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Dry Creek Vineyard Sauvignon Blanc 2013, Dry Creek Valley, Sonoma County. 14.1% alc. Pale gold; grapefruit and lime peel, spiced pear, jasmine and lilac; pert, tart and sassy; lots of limestone and flint minerality; nicely balanced and integrated. Standard style but tasty. Very Good. About $18.
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Galerie Equitem Sauvignon Blanc 2013, Knights Valley, Sonoma County. 14.5% alc. 55% neutral French oak, 45 percent stainless steel. Pale gold color; lemongrass, celery seed, smoke, hint of cumin; lemon drop and lime peel, hints of jasmine and lilac; lovely almost powdery texture riven by bright acidity; quite vibrant and resonant; limestone-packed finish. Drink through 2016 or ’17. Excellent. About $30.
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Galerie Naissance Sauvignon Blanc 2013, Napa Valley. 13.5% alc. 51% neutral French oak, 49% stainless steel. Pale gold; delicate peach, pear and tangerine aromas, notes of lemongrass, grapefruit and honeysuckle; back note of guava; clean, bright acidity, lovely taut, lithe texture, vivid citrus and stone fruit flavors slightly subdued by limestone minerality. Through 2016 or ’17. Excellent. about $30.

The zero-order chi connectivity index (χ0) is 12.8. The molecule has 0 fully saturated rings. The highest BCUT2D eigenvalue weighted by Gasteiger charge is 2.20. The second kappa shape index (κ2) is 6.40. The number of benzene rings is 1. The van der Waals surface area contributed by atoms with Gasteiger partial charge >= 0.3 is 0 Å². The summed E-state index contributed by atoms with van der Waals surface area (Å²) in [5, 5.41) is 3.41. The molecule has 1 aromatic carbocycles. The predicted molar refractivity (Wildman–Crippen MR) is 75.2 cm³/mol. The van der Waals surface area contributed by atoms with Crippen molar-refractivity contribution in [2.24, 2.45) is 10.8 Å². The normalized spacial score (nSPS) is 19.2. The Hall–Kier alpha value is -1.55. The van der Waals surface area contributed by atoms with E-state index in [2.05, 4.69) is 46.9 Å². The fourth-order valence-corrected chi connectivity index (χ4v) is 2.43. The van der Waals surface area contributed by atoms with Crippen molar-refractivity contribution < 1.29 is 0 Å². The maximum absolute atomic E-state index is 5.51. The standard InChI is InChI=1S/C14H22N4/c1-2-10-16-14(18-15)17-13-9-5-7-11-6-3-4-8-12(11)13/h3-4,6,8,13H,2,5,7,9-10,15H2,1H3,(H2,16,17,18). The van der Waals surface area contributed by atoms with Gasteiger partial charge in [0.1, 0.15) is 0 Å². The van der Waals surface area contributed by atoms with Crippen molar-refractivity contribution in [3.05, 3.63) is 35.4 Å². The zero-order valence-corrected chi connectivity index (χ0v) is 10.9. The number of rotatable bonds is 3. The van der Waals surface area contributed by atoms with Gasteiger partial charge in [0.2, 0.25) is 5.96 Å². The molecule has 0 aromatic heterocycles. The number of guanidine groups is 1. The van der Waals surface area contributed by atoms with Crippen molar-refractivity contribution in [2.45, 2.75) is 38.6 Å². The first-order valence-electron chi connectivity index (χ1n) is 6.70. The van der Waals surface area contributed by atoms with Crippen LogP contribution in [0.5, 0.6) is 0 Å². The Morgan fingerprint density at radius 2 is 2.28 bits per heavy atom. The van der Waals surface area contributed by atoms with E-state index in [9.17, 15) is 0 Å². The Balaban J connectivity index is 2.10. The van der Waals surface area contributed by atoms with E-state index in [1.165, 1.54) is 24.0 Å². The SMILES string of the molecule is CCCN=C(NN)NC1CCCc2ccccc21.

Image from vivino.com.
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Niner Sauvignon Blanc 2013, Paso Robles, San Luis Obispo County. 14.4% alc. 90% sauvignon blanc, 5% semillon, 5% sauvignon musque. Certified sustainable. Very pale straw color; honeysuckle and acacia, roasted lemon and spiced pear, touch of fig and fennel; very dry, earthy, almost loamy for a sauvignon blanc; dense, vibrant, resonant; unusually intense style. Very Good+. About $22.
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Paul Dolan Vineyards Sauvignon Blanc 2013, Potter Valley, Mendocino County. 14% alc. (Organic) Pale gold; subtle, supple, mildly grassy and herbal — think hay and thyme — roasted lemon and grapefruit, hints of lime peel and spiced pear; very dry, with brisk acidity and a chalk/limestone finish; lovely presence and texture. Very Good+. About $18, representing Good Value.